Although we’ve spent lots of time in the ND-chassis Mazda MX-5, we’ve never driven one this well composed, or with this much power from the factory, naturally aspirated engine.

Good-Win’s fancy exhaust seemed to plump up the stock MX-5’s powerband, making a broad, linear curve. We knew exactly what was under our right foot at every step around the track, and managing the car’s oversteer was a breeze, even door-to-door with other cars on the unfamiliar circuit.

Clearly, Brian likes a bit of tail-happiness in his race cars. This was our first outing on the Öhlins coil-overs, and they avoided the common “ALL THE SPRING RATE” pitfall that Miata owners seem unable to avoid. The car was compliant around the bumpy track, and simply stuck.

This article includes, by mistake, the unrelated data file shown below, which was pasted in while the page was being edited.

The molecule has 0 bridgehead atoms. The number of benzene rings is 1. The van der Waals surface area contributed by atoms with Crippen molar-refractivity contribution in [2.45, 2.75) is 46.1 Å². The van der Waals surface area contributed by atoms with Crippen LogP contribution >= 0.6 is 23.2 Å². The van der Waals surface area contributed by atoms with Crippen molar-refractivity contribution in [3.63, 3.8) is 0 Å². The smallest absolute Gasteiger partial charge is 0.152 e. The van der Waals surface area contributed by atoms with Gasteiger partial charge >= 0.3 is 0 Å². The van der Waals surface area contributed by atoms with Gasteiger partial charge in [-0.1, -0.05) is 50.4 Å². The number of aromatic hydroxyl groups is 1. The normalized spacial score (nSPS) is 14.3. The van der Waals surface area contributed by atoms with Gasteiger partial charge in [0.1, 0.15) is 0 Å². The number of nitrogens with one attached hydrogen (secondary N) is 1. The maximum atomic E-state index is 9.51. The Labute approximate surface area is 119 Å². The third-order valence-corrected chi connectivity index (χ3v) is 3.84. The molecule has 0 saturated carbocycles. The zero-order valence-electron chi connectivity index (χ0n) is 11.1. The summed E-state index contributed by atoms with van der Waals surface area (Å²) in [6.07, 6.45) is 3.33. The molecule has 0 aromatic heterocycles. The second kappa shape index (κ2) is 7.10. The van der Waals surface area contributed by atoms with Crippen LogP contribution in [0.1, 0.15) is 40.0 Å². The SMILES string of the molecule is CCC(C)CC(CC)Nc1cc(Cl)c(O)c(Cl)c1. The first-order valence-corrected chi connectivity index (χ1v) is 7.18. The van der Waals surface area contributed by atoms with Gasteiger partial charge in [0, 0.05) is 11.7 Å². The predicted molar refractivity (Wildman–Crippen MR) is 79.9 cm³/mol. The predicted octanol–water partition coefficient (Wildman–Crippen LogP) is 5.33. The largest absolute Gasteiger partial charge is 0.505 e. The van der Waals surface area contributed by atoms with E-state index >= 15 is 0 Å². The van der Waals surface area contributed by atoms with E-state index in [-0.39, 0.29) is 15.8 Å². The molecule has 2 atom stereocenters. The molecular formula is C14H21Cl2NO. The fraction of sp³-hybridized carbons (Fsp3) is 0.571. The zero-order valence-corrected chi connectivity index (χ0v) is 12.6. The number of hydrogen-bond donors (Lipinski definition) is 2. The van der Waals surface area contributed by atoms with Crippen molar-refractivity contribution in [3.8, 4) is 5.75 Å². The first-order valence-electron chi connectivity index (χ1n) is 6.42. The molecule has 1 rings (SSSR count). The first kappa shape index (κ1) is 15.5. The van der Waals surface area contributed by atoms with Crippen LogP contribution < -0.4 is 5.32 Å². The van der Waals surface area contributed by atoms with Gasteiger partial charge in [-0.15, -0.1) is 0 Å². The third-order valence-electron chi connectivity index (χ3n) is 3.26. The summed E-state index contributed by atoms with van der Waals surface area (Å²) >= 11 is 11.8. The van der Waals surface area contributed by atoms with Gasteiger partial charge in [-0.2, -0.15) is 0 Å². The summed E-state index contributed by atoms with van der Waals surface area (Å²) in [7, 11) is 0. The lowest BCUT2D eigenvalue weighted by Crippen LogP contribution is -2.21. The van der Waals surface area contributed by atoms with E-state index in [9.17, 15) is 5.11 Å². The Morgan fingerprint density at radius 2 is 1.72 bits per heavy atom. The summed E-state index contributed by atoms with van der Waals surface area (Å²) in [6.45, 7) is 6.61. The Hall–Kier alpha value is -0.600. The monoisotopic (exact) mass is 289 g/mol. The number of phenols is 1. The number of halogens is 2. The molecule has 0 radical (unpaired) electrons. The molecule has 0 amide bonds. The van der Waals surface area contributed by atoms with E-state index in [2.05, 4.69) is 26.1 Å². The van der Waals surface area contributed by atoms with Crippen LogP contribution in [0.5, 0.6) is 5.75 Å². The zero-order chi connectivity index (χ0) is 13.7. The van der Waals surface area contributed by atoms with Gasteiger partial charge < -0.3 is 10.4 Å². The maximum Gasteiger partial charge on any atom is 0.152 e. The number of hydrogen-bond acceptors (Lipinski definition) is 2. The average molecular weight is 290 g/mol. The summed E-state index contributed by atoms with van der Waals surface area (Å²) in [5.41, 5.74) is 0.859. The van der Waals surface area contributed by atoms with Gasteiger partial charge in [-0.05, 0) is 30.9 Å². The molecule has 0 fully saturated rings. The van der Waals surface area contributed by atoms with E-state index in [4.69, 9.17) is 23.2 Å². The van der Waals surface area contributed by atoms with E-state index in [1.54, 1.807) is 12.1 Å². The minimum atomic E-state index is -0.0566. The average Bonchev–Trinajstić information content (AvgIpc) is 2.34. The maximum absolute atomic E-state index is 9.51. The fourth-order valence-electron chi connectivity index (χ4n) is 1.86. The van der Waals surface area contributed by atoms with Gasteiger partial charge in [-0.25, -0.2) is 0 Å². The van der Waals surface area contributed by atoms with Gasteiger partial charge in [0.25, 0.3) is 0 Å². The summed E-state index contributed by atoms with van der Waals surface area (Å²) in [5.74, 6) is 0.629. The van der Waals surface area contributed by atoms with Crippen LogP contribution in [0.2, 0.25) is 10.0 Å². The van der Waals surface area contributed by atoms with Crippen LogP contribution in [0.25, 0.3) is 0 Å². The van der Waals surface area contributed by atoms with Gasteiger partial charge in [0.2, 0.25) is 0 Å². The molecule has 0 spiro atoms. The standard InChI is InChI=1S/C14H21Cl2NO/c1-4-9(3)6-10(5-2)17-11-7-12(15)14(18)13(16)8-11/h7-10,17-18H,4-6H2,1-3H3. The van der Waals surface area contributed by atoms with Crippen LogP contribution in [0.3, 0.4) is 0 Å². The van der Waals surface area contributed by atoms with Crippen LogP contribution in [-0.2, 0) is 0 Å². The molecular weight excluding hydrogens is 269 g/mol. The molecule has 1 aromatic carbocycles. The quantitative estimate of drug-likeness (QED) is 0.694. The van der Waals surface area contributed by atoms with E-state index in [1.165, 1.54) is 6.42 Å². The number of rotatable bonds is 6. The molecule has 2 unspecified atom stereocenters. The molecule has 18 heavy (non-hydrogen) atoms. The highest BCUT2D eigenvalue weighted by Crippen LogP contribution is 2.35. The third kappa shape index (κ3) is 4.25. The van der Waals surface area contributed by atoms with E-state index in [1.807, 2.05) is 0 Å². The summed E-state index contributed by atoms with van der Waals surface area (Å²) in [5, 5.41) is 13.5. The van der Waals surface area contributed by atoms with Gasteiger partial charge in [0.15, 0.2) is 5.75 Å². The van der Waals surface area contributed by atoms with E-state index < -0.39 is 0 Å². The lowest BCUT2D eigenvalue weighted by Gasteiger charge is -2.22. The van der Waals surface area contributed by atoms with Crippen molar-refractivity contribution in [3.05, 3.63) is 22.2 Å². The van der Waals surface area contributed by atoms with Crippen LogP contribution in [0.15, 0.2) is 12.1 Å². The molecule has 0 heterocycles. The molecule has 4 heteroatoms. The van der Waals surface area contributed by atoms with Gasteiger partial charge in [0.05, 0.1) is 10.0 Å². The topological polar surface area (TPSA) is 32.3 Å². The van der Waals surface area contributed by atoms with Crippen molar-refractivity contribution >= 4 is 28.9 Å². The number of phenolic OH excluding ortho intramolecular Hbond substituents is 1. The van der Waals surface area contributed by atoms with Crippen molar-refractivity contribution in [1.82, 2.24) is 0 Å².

We did have a few gripes. The only word we’d use to describe the steering and shifter feel is “dainty,” which isn’t exactly confidence-inspiring at 10/10ths. Brian says that the MX-5’s steering actually gets lighter as tire grip increases, a byproduct of the electric rack trying its best to do its job.

The MX-5 also lacked low-end torque. That’s not normally a problem on a high-revving track car, but we caught ourselves downshifting to second in a time-wasting attempt to keep the engine in its power band.

Fiat: Bringing a Turbo to the Table